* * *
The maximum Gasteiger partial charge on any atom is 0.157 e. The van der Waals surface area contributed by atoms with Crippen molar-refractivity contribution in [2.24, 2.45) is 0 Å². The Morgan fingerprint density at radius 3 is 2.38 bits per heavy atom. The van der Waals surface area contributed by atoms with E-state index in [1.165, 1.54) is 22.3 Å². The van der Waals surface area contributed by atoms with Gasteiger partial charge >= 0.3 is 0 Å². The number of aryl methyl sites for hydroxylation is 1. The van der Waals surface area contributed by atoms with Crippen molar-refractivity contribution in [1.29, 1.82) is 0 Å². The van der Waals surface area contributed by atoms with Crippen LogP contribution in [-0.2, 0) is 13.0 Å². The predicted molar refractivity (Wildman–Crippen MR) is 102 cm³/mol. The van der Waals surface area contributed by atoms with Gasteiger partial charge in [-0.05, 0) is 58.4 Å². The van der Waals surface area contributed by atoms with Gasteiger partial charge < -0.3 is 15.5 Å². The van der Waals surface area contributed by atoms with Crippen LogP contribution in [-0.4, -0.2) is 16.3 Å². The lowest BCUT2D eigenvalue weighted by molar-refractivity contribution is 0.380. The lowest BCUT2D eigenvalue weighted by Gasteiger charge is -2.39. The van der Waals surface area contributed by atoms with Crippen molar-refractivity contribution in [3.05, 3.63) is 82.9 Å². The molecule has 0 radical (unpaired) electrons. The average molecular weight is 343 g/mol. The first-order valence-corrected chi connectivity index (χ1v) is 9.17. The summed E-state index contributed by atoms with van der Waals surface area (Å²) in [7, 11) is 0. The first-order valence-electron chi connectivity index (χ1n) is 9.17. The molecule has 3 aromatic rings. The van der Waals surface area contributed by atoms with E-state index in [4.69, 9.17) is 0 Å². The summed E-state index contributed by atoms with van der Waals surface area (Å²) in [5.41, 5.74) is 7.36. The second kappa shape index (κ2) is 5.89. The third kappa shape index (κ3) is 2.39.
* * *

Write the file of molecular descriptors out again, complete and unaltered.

The maximum Gasteiger partial charge on any atom is 0.157 e. The van der Waals surface area contributed by atoms with Crippen molar-refractivity contribution in [2.24, 2.45) is 0 Å². The Morgan fingerprint density at radius 3 is 2.38 bits per heavy atom. The van der Waals surface area contributed by atoms with E-state index in [1.165, 1.54) is 22.3 Å². The van der Waals surface area contributed by atoms with Gasteiger partial charge >= 0.3 is 0 Å². The number of aryl methyl sites for hydroxylation is 1. The van der Waals surface area contributed by atoms with Crippen molar-refractivity contribution in [1.29, 1.82) is 0 Å². The van der Waals surface area contributed by atoms with Crippen LogP contribution in [-0.2, 0) is 13.0 Å². The predicted molar refractivity (Wildman–Crippen MR) is 102 cm³/mol. The van der Waals surface area contributed by atoms with Gasteiger partial charge in [-0.05, 0) is 58.4 Å². The van der Waals surface area contributed by atoms with Gasteiger partial charge < -0.3 is 15.5 Å². The van der Waals surface area contributed by atoms with Crippen LogP contribution in [-0.4, -0.2) is 16.3 Å². The lowest BCUT2D eigenvalue weighted by molar-refractivity contribution is 0.380. The lowest BCUT2D eigenvalue weighted by Gasteiger charge is -2.39. The van der Waals surface area contributed by atoms with Crippen molar-refractivity contribution in [3.05, 3.63) is 82.9 Å². The molecule has 0 radical (unpaired) electrons. The average molecular weight is 343 g/mol. The first-order valence-corrected chi connectivity index (χ1v) is 9.17. The summed E-state index contributed by atoms with van der Waals surface area (Å²) in [7, 11) is 0. The first-order valence-electron chi connectivity index (χ1n) is 9.17. The molecule has 3 aromatic rings. The van der Waals surface area contributed by atoms with E-state index in [4.69, 9.17) is 0 Å². The summed E-state index contributed by atoms with van der Waals surface area (Å²) in [5.41, 5.74) is 7.36. The second kappa shape index (κ2) is 5.89. The third kappa shape index (κ3) is 2.39.